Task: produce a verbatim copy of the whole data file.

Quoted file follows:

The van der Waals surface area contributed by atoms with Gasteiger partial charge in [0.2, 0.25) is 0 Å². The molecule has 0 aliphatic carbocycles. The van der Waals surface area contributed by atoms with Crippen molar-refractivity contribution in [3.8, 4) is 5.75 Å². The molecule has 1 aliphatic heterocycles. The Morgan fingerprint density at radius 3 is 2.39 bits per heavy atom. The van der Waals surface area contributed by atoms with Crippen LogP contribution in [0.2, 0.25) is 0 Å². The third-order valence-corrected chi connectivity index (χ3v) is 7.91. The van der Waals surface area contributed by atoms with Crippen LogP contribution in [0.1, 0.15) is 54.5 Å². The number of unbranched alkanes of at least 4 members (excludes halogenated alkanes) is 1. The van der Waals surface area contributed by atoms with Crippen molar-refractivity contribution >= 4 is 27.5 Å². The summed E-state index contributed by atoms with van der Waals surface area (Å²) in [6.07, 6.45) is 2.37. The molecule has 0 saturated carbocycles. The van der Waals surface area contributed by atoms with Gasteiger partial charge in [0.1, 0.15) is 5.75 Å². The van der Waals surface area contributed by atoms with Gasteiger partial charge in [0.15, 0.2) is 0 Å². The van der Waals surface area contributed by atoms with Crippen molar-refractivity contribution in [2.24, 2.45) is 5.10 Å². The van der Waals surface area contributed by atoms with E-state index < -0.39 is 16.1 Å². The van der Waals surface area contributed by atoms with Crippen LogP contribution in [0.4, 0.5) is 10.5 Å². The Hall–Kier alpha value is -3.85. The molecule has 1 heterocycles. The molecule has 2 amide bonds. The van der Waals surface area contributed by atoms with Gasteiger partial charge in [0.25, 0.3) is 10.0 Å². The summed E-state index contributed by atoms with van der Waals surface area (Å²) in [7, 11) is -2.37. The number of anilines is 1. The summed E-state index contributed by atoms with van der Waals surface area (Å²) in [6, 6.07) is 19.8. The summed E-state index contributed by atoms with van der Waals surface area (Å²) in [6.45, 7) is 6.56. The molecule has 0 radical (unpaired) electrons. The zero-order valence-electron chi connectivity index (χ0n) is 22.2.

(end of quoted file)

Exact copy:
The van der Waals surface area contributed by atoms with Gasteiger partial charge in [0.2, 0.25) is 0 Å². The molecule has 0 aliphatic carbocycles. The van der Waals surface area contributed by atoms with Crippen molar-refractivity contribution in [3.8, 4) is 5.75 Å². The molecule has 1 aliphatic heterocycles. The Morgan fingerprint density at radius 3 is 2.39 bits per heavy atom. The van der Waals surface area contributed by atoms with Crippen LogP contribution in [0.2, 0.25) is 0 Å². The third-order valence-corrected chi connectivity index (χ3v) is 7.91. The van der Waals surface area contributed by atoms with Crippen LogP contribution in [0.1, 0.15) is 54.5 Å². The number of unbranched alkanes of at least 4 members (excludes halogenated alkanes) is 1. The van der Waals surface area contributed by atoms with Crippen molar-refractivity contribution >= 4 is 27.5 Å². The summed E-state index contributed by atoms with van der Waals surface area (Å²) in [6.07, 6.45) is 2.37. The molecule has 0 saturated carbocycles. The van der Waals surface area contributed by atoms with Gasteiger partial charge in [0.1, 0.15) is 5.75 Å². The van der Waals surface area contributed by atoms with Gasteiger partial charge in [0.15, 0.2) is 0 Å². The van der Waals surface area contributed by atoms with Crippen molar-refractivity contribution in [2.24, 2.45) is 5.10 Å². The van der Waals surface area contributed by atoms with E-state index < -0.39 is 16.1 Å². The van der Waals surface area contributed by atoms with Crippen LogP contribution in [0.4, 0.5) is 10.5 Å². The Hall–Kier alpha value is -3.85. The molecule has 1 heterocycles. The molecule has 2 amide bonds. The van der Waals surface area contributed by atoms with Gasteiger partial charge in [0.25, 0.3) is 10.0 Å². The summed E-state index contributed by atoms with van der Waals surface area (Å²) in [7, 11) is -2.37. The number of anilines is 1. The summed E-state index contributed by atoms with van der Waals surface area (Å²) in [6, 6.07) is 19.8. The summed E-state index contributed by atoms with van der Waals surface area (Å²) in [6.45, 7) is 6.56. The molecule has 0 radical (unpaired) electrons. The zero-order valence-electron chi connectivity index (χ0n) is 22.2.